Reading a draft of a chapter by a friend, I was completely taken by the use of the Amazon-on-a-Pile-of-Arms Type to personify Aetolia. He pointed out how the arms start out a Gallic arms to which a large Macedonian shield is added, as on the specimen above. I love how this illustrates that the Romans are simply deploying an already fully formed numismatic iconographic vocabulary on their own coins. I am also captivated by the diversity of this basic reverse type on the Aetolian issues:
The usual assumption is that the type is modeled on a statue dedicated at Delphi to commemorate the defense of the sanctuary by the Aetolians against Gauls. However the variations in the reverse mean that we can’t see to an exact one to one match between the two. The gold specimen with Artemis and the Nike is most intriguing. Perhaps a reference to Artemis’ epiphany to defend Delphi?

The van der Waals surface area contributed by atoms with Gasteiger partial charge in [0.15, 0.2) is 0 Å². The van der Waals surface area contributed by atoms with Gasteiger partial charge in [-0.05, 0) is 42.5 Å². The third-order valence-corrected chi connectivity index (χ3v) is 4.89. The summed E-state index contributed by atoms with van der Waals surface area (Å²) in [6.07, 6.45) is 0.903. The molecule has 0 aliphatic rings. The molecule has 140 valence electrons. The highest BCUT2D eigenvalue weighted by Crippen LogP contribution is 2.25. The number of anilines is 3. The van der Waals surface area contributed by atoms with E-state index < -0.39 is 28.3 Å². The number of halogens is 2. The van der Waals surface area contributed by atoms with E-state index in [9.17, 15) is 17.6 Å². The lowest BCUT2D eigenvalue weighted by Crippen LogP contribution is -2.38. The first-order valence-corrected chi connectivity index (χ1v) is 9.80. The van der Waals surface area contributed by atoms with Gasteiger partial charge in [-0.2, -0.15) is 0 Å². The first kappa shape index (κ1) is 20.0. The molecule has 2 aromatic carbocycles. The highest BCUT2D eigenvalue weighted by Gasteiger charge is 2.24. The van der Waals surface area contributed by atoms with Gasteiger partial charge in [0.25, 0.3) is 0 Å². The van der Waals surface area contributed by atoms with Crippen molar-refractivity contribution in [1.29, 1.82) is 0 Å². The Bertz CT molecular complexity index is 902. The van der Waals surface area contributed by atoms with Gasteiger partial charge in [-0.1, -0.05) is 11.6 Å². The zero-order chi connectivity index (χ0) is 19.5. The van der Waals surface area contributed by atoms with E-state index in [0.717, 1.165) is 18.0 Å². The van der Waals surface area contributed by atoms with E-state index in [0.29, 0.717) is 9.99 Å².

Anyway. Where does this Amazon-on-a-Pile-of-Arms Type show up on Roman coins? All over!
And of course it also comes to be adopted as the personification of Britannia, which has itself Roman origins. What we shouldn’t do is conflate the Roma seated on a curule chair with this image, as the symbolism of the two has different connotations:
The arms represent conquest, the curule chair just rule.
I need to find out what artistic precedents the Aetolian type is based on…
I found it asserted in an old gem catalogue (see p. xv under cat. no. 45) that Roma on a pile of arms derives from the Athena on the coinage of Lysimachus. It is certainly might be a basic prototype for personifications of Aetolia and Roma seen above but she is clearly enthroned with her own shield beside her, a very different symbolism than being atop the spoils of war.
Updated 11/2/23 to fix broken image links
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[…] Virtus. This issue comes up again and again (old blog posts: a Lararium in Stabiae, RRC 403/1, Roma as Amazon, Literary treatments). There is some stuff on this in my coin book […]